Please Note: The images used here are promotional stills and are not taken from the Blu-ray edition under review.
It's rather astonishing what a strange film Island of Lost Souls is. Directed by Erle C. Kenton in 1932, it's the first cinematic adaptation of H.G. Wells' The Island of Dr. Moreau. Though the story and various depictions of the titular doctor and the beasts he creates has since taken a permanent place in the pop culture lexicon--in most recent memory, the mad scientist was played by Marlon Brando, and the South Park parody of Moreau is almost as infamous as the real thing; not to mention musical tributes from quirky alternative bands like Oingo Boingo and, of course, Devo (who are featured on this release)--I can't imagine what it must have been like sitting in those early audiences seeing this novel come to life for the first time.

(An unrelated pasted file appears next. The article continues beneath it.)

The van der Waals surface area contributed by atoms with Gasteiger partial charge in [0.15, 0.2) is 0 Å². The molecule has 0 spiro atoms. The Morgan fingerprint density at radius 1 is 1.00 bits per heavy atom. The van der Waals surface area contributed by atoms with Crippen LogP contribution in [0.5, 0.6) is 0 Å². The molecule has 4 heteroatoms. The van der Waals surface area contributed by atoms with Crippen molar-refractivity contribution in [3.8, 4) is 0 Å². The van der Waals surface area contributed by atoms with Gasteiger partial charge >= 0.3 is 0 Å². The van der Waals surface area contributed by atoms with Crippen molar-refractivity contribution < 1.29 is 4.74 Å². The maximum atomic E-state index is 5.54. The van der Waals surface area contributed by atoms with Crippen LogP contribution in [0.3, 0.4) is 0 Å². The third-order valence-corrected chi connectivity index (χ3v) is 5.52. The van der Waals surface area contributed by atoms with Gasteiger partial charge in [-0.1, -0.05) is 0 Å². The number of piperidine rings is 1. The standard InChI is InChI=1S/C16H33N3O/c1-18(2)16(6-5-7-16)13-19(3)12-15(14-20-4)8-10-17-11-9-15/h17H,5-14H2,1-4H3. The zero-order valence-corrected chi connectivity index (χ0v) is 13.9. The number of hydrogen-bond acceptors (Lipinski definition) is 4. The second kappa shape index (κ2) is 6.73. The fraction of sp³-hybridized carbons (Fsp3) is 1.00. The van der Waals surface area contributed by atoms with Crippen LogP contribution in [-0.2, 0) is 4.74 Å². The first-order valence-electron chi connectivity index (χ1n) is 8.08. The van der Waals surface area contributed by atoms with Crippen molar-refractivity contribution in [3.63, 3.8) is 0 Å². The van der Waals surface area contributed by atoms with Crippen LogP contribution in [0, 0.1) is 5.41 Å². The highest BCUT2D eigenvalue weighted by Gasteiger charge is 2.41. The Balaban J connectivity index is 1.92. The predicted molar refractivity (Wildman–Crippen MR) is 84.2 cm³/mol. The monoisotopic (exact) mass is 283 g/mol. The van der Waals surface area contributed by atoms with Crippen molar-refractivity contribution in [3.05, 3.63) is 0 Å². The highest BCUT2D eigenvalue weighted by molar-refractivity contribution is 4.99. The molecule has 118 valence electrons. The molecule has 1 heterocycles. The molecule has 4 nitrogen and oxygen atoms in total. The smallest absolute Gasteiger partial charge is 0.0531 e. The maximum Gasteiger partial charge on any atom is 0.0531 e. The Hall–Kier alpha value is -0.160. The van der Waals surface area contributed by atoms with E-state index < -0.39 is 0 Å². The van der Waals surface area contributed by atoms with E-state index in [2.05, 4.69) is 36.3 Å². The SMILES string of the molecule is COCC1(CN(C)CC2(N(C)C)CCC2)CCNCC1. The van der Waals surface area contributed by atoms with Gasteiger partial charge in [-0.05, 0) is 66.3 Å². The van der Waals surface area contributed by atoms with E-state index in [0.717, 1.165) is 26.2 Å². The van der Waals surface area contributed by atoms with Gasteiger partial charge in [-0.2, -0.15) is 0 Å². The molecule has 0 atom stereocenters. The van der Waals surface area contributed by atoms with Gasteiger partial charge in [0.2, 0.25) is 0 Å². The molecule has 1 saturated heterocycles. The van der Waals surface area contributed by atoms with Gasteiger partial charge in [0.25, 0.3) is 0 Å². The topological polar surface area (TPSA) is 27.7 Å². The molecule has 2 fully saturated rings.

The story is pretty simple. Edward Parker (Richard Arlen) was set adrift when the ship he was sailing on sank. He is picked up by a cargo ship and cared for by Montgomery (Arthur Hohl), a disgraced doctor charged with guarding the wildlife being transported to an uncharted island. Parker runs afoul of the ship's drunken captain, and the seaman ditches him overboard with the animals when they reach their destination. This strands Parker and puts him at the mercy of Montgomery's boss, the slippery Dr. Moreau (Charles Laughton). The strange practitioner is at first concerned with what Parker might spy on his island, but then he sees an opportunity. Moreau has been creating creatures that are part human, part animal. The most perfect realization of his hybrid process is also the only female: Lota, the Panther Woman (Kathleen Burke). He doesn't trust the other aberrations around the woman, but maybe letting her mingle with Parker will reveal her true social capabilities. Can the Panther Woman love?